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Exchange Rates, Fundamentals, and Nonlinearities: A Review and Some Further Evidence from a Century of Data

Macroeconomic Analysis and International Finance

ISBN: 978-1-78350-755-9, eISBN: 978-1-78350-756-6

Publication date: 26 April 2014



The purpose of this paper is to provide an extensive review of the monetary model of exchange rate determination which is the main theoretical framework on analyzing exchange rate behavior over the last 40 years. Furthermore, we test the flexible price monetarist variant and the sticky price Keynesian variant of the monetary model. We conduct our analysis employing a sample of 14 advanced economies using annual data spanning the period 1880–2012.


The theoretical background of the paper relies on the monetary model to the exchange rate determination. We provide a thorough econometric analysis using a battery of unit root and cointegration testing techniques. We test the price-flexible monetarist version and the sticky-price version of the model using annual data from 1880 to 2012 for a group of industrialized countries.


We provide strong evidence of the existence of a nonlinear relationship between exchange rates and fundamentals. Therefore, we model the time-varying nature of this relationship by allowing for Markov regime switches for the exchange rate regimes. Modeling exchange rates within this context can be motivated by the fact that the change in regime should be considered as a random event and not predictable. These results show that linearity is rejected in favor of an MS-VECM specification which forms statistically an adequate representation of the data. Two regimes are implied by the model; the one of the estimated regimes describes the monetary model whereas the other matches in most cases the constant coefficient model with wrong signs. Furthermore it is shown that depending on the nominal exchange rate regime in operation, the adjustment to the long run implied by the monetary model of the exchange rate determination came either from the exchange rate or from the monetary fundamentals. Moreover, based on a Regime Classification Measure, we showed that our chosen Markov-switching specification performed well in distinguishing between the two regimes for all cases. Finally, it is shown that fundamentals are not only significant within each regime but are also significant for the switches between the two regimes.

Practical implications

The results are of interest to practitioners and policy makers since understanding the evolution and determination of exchange rates is of crucial importance. Furthermore, our results are linked to forecasting performance of exchange rate models.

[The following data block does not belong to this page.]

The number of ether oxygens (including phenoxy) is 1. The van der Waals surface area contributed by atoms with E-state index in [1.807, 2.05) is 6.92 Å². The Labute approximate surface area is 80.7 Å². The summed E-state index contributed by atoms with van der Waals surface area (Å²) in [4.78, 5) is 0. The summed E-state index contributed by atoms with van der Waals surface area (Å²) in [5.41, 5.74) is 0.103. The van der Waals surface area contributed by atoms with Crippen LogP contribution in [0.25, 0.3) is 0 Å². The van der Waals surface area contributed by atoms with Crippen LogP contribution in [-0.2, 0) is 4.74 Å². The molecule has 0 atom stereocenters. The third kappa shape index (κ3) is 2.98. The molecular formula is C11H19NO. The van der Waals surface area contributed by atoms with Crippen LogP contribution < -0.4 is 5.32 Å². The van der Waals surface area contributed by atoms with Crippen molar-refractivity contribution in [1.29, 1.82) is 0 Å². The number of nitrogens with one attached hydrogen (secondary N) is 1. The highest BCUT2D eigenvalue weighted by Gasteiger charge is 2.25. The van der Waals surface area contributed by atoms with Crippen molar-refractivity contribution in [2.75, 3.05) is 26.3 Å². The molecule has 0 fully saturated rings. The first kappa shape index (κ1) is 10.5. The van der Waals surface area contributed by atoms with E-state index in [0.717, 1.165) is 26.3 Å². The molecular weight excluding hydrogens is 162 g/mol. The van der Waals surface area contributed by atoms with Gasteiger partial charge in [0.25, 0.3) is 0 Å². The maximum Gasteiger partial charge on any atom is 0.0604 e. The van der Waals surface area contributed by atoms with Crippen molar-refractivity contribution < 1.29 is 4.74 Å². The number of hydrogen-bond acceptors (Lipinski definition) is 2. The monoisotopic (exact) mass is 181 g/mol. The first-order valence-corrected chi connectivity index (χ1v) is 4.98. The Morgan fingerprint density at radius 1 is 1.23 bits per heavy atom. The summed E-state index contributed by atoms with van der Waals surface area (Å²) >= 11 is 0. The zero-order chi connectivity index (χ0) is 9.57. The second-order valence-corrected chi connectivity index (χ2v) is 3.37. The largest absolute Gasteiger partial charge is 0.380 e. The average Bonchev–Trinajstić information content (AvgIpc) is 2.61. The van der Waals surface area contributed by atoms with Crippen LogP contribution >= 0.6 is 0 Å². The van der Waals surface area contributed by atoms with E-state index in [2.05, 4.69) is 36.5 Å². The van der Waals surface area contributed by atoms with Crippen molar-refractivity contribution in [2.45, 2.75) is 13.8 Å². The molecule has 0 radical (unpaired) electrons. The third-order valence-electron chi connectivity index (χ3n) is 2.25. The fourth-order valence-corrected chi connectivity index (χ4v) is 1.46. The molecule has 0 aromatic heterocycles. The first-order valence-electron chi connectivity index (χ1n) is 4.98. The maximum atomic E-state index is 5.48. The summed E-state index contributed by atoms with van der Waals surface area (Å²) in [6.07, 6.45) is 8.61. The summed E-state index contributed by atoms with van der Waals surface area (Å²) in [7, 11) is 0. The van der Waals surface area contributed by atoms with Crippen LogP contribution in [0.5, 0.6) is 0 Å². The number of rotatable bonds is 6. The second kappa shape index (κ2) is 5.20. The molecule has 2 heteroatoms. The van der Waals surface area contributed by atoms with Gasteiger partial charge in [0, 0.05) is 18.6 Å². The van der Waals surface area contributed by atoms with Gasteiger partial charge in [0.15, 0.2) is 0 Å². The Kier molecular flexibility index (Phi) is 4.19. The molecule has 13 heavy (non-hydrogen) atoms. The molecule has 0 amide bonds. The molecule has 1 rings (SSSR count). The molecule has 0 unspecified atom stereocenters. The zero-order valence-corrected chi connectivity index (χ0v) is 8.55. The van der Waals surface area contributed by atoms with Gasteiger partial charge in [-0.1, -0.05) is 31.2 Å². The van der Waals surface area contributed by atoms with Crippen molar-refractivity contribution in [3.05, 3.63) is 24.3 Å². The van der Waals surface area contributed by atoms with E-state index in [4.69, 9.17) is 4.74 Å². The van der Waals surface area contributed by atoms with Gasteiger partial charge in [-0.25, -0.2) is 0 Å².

The present analysis extends previous analyses on exchange rate determination and it provides further support in favor of the monetary model as a long-run framework to understand the evolution of exchange rates.




An earlier version of this paper was presented at the 17th International Conference on Macroeconomic Analysis and International Finance, Rethymno, May 30–June 1, 2013 and thanks are due to conference participants for many helpful comments and discussions. The third author acknowledges financial support by a Marie Curie Transfer of Knowledge Fellowship of the European Community’s Sixth Framework Programme under contract number MTKD-CT-014288 as well as from the Research Committee of the University of Crete under research grant #2257. We thank Philippe Bacchetta, Richard Baillie, Michael Bordo, Dimitris Georgoutsos, Paul De Grauwe, Katarina Juselius, Menelaos Karanasos, Jim Lothian, Mike Melvin, Lucio Sarno, Dimitris Thomakos, and Mark Wohar for many helpful comments and discussions. We also thank Michael Bordo and Mark Wohar for generously providing the data used in this paper. Theodoros Bratis, Ioannis Polykarpou, and Evangelos Salachas provided superb research assistance. The usual caveat applies.


Diamandis, P.F., Drakos, A.A. and Kouretas, G.P. (2014), "Exchange Rates, Fundamentals, and Nonlinearities: A Review and Some Further Evidence from a Century of Data", Macroeconomic Analysis and International Finance (International Symposia in Economic Theory and Econometrics, Vol. 23), Emerald Group Publishing Limited, Leeds, pp. 85-124.



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